Henry J. Aaron, Senior Fellow at the Brookings Institution, is among the health care gurus and Washington observers who have concluded you can’t get there from here going the Washington route.
It’s hard to argue with Aaron’s conclusion, because history is on his side. For decades, proposals for universal health care have been defeated or ignored by the United States Congress. We alone among residents of the world’s industrialized democracies refuse to provide health care security for each other.
Nevertheless, I became agitated when I read Aaron’s September testimony to the US, Senate Committee on the Budget, which, said in essence, “Let the states do it,” because you cannot do it.
Aaron, an economist who provided expert testimony when I served on the health subcommittee over 30 years ago, piled on by reviewing reasons for past failures in the November Brookings bulletin. He led with the observation we are of three minds (re legislation)--and one-third is not a majority.
He explained, “Solid and stubborn minorities favor enrolling everyone in a nationally administered system financed largely by taxes, shoring up the current employment-based system for workers and their families, or extending tax incentives to encourage individuals to buy insurance themselves. Supporters of each approach prefer the status quo to the alternatives, so doing nothing wins.” That alone may be enough, but he adds,
* Eighty-five percent of Americans are insured and fear change. (And may I observe two television actors telling untruths over coffee can play that fear.)
* Large-scale health reform is large-scale income redistribution, and the politics of redistribution is the politics of trench warfare.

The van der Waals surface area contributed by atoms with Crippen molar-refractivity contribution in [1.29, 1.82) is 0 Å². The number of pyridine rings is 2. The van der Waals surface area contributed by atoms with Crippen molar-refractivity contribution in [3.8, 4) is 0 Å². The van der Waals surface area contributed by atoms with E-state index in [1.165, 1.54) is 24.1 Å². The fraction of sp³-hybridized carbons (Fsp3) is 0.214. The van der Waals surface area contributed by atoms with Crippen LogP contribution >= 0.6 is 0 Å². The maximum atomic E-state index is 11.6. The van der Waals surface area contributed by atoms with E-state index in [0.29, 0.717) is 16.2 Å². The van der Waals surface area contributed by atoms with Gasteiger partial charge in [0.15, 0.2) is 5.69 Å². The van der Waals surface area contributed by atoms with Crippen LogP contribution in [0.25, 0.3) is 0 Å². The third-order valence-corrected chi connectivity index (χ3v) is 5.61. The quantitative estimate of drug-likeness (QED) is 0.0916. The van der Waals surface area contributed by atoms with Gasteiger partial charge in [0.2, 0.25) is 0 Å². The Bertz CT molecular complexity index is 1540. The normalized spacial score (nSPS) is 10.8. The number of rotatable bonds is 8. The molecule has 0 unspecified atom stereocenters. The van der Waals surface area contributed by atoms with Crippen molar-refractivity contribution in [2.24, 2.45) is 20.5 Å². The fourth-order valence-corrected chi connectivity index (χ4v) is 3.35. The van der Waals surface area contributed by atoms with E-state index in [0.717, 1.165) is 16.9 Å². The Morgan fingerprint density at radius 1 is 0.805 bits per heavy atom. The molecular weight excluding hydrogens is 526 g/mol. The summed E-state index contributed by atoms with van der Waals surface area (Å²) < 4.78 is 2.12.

* Healthcare reform involves huge financial stakes. When Clinton proposed his reform, the U.S. healthcare system spent as much as the gross domestic product of France. Now it spends as much as the combined GDPs of France and Spain.
* The U.S. political system is exquisitely structured to frustrate action on large and controversial matters on which there is not overwhelming agreement. Party discipline is an oxymoron.
* Healthcare varies greatly across the United States, making consensus hard to come by. In Texas, 24% of the population is uninsured; in three Midwestern states and Hawaii, fewer than 10% are uninsured. Massachusetts spends 70% more per person on healthcare than Utah does.
Good facts, real reasons, and I hope interesting to concerned newspaper readers. But I am more interested in how we can, just maybe, get there from here. So I circulated Aaron’s wisdom to front-line health care administrators and other valued thinkers.
Not surprisingly, the answer I liked best came from Kansas-born, Kansas-educated, personal friend Dr. Brian Biles, professor of health policy at George Washington University.
Biles has staffed Chairman Henry Waxman, Chairman Pete Stark, Senator Ted Kennedy and their respective health committees. He knows health care policy and legislation.
His response: “History shows that opponents of broader health insurance coverage seem to fight just as hard against small proposals as they do against large ones: e.g. the current S-CHIP (State Children’s Health Insurance Program) fight.
I think the only way that anything will happen is a president who will do health care in the first 9 months to get it through the Senate with a simple majority.
President Clinton did this to balance the budget rather than for health care coverage. Had he made the reverse decision, we could have close to universal coverage today.
If the economy is headed toward a recession, as some predict, people--especially women with children--will become even more anxious about their employment-based health insurance, making comprehensive legislation more likely. Brian”
Come to think of it, Henry and Brian may not be that far apart. Aaron did observe “None of this means that sweeping transformation is impossible. Seismic political events do sometimes occur.”
A recession--or some undefined “seismic political event“--is not a price anyone wants to pay. But a Bush Recession next year paradoxically could be Bush’s “gift that keeps giving” to the American people, universal health care.
Dr. Roy may be reached at email@example.com